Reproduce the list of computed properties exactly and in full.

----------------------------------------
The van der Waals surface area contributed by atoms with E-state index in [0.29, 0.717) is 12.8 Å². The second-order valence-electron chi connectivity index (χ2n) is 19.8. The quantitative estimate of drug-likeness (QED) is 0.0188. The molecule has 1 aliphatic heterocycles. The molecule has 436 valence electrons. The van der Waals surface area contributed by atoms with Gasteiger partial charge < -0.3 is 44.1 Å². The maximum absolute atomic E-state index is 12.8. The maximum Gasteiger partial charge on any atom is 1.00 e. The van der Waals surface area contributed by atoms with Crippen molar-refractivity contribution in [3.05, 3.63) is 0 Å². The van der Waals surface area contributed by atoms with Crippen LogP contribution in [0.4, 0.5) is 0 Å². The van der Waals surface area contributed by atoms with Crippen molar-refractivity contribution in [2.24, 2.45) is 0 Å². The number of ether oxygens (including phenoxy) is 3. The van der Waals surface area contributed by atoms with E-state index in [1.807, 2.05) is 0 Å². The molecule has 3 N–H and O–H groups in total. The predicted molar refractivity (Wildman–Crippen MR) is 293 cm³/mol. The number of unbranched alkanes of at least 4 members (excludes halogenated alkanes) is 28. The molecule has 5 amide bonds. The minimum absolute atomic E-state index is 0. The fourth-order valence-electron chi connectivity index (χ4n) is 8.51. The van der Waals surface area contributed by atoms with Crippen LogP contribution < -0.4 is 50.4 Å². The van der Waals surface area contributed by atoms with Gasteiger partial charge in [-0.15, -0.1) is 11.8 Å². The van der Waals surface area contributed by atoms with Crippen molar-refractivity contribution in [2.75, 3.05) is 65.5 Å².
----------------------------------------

The van der Waals surface area contributed by atoms with E-state index in [0.29, 0.717) is 12.8 Å². The second-order valence-electron chi connectivity index (χ2n) is 19.8. The quantitative estimate of drug-likeness (QED) is 0.0188. The molecule has 1 aliphatic heterocycles. The molecule has 436 valence electrons. The van der Waals surface area contributed by atoms with Gasteiger partial charge < -0.3 is 44.1 Å². The maximum absolute atomic E-state index is 12.8. The maximum Gasteiger partial charge on any atom is 1.00 e. The van der Waals surface area contributed by atoms with Crippen molar-refractivity contribution in [3.05, 3.63) is 0 Å². The van der Waals surface area contributed by atoms with Crippen LogP contribution in [0.4, 0.5) is 0 Å². The van der Waals surface area contributed by atoms with Crippen molar-refractivity contribution in [2.24, 2.45) is 0 Å². The number of ether oxygens (including phenoxy) is 3. The van der Waals surface area contributed by atoms with E-state index in [1.807, 2.05) is 0 Å². The molecule has 3 N–H and O–H groups in total. The predicted molar refractivity (Wildman–Crippen MR) is 293 cm³/mol. The number of unbranched alkanes of at least 4 members (excludes halogenated alkanes) is 28. The molecule has 5 amide bonds. The minimum absolute atomic E-state index is 0. The fourth-order valence-electron chi connectivity index (χ4n) is 8.51. The van der Waals surface area contributed by atoms with Crippen LogP contribution < -0.4 is 50.4 Å². The van der Waals surface area contributed by atoms with Gasteiger partial charge in [-0.15, -0.1) is 11.8 Å². The van der Waals surface area contributed by atoms with Crippen molar-refractivity contribution in [2.75, 3.05) is 65.5 Å².